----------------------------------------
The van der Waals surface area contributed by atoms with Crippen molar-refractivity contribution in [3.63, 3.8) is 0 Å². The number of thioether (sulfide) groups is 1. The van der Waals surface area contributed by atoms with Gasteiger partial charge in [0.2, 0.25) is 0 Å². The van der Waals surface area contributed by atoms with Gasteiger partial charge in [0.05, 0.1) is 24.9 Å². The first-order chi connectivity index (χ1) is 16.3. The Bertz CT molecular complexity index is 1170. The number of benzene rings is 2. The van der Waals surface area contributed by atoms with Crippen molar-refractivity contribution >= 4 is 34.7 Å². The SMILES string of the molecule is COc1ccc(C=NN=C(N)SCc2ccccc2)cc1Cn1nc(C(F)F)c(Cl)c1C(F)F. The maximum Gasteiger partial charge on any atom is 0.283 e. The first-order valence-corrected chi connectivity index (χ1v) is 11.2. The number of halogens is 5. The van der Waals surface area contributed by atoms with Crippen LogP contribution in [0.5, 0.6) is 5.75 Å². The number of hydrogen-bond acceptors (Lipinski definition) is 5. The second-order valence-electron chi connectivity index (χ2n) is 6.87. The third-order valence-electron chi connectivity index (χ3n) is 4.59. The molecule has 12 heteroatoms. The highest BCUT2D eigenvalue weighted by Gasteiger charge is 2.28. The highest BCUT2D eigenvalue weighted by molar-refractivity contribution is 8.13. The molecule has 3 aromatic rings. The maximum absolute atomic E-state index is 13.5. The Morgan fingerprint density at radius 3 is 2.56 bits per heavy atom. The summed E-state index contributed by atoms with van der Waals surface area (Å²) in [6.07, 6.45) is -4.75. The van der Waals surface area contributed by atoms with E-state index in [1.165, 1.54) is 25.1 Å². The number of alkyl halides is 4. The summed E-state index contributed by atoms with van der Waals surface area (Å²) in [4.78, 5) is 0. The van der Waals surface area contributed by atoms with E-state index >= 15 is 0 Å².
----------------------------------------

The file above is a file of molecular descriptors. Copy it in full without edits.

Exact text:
The van der Waals surface area contributed by atoms with Crippen molar-refractivity contribution in [3.63, 3.8) is 0 Å². The number of thioether (sulfide) groups is 1. The van der Waals surface area contributed by atoms with Gasteiger partial charge in [0.2, 0.25) is 0 Å². The van der Waals surface area contributed by atoms with Gasteiger partial charge in [0.05, 0.1) is 24.9 Å². The first-order chi connectivity index (χ1) is 16.3. The Bertz CT molecular complexity index is 1170. The number of benzene rings is 2. The van der Waals surface area contributed by atoms with Crippen molar-refractivity contribution >= 4 is 34.7 Å². The SMILES string of the molecule is COc1ccc(C=NN=C(N)SCc2ccccc2)cc1Cn1nc(C(F)F)c(Cl)c1C(F)F. The maximum Gasteiger partial charge on any atom is 0.283 e. The first-order valence-corrected chi connectivity index (χ1v) is 11.2. The number of halogens is 5. The van der Waals surface area contributed by atoms with Crippen LogP contribution in [0.5, 0.6) is 5.75 Å². The number of hydrogen-bond acceptors (Lipinski definition) is 5. The second-order valence-electron chi connectivity index (χ2n) is 6.87. The third-order valence-electron chi connectivity index (χ3n) is 4.59. The molecule has 12 heteroatoms. The highest BCUT2D eigenvalue weighted by Gasteiger charge is 2.28. The highest BCUT2D eigenvalue weighted by molar-refractivity contribution is 8.13. The molecule has 3 aromatic rings. The maximum absolute atomic E-state index is 13.5. The Morgan fingerprint density at radius 3 is 2.56 bits per heavy atom. The summed E-state index contributed by atoms with van der Waals surface area (Å²) in [6.07, 6.45) is -4.75. The van der Waals surface area contributed by atoms with E-state index in [1.165, 1.54) is 25.1 Å². The number of alkyl halides is 4. The summed E-state index contributed by atoms with van der Waals surface area (Å²) in [4.78, 5) is 0. The van der Waals surface area contributed by atoms with E-state index >= 15 is 0 Å².